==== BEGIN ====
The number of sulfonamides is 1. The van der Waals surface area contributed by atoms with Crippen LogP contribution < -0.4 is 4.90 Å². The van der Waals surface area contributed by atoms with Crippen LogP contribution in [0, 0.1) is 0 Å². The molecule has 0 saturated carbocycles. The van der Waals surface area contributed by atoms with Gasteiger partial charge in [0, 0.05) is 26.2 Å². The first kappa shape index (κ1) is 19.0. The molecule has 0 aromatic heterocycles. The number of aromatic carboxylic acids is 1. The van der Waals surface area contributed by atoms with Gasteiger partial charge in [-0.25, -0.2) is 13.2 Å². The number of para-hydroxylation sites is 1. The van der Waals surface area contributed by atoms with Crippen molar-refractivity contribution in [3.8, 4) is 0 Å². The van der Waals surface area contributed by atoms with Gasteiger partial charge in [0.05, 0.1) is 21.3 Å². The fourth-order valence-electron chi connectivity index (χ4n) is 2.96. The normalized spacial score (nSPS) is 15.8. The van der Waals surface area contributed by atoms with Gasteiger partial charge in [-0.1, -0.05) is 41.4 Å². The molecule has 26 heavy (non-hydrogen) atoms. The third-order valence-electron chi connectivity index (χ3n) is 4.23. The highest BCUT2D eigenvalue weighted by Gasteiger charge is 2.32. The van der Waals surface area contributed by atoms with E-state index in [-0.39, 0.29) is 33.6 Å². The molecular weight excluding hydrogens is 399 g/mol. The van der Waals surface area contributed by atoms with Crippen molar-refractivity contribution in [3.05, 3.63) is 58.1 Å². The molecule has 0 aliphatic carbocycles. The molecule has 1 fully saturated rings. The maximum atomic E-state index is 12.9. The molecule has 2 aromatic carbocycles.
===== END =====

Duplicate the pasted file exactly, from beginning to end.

The number of sulfonamides is 1. The van der Waals surface area contributed by atoms with Crippen LogP contribution < -0.4 is 4.90 Å². The van der Waals surface area contributed by atoms with Crippen LogP contribution in [0, 0.1) is 0 Å². The molecule has 0 saturated carbocycles. The van der Waals surface area contributed by atoms with Gasteiger partial charge in [0, 0.05) is 26.2 Å². The first kappa shape index (κ1) is 19.0. The molecule has 0 aromatic heterocycles. The number of aromatic carboxylic acids is 1. The van der Waals surface area contributed by atoms with Gasteiger partial charge in [-0.25, -0.2) is 13.2 Å². The number of para-hydroxylation sites is 1. The van der Waals surface area contributed by atoms with Crippen molar-refractivity contribution in [3.8, 4) is 0 Å². The van der Waals surface area contributed by atoms with Gasteiger partial charge in [0.05, 0.1) is 21.3 Å². The fourth-order valence-electron chi connectivity index (χ4n) is 2.96. The normalized spacial score (nSPS) is 15.8. The van der Waals surface area contributed by atoms with Gasteiger partial charge in [-0.1, -0.05) is 41.4 Å². The molecule has 26 heavy (non-hydrogen) atoms. The third-order valence-electron chi connectivity index (χ3n) is 4.23. The highest BCUT2D eigenvalue weighted by Gasteiger charge is 2.32. The van der Waals surface area contributed by atoms with E-state index in [-0.39, 0.29) is 33.6 Å². The molecular weight excluding hydrogens is 399 g/mol. The van der Waals surface area contributed by atoms with Crippen molar-refractivity contribution in [3.05, 3.63) is 58.1 Å². The molecule has 0 aliphatic carbocycles. The molecule has 1 fully saturated rings. The maximum atomic E-state index is 12.9. The molecule has 2 aromatic carbocycles.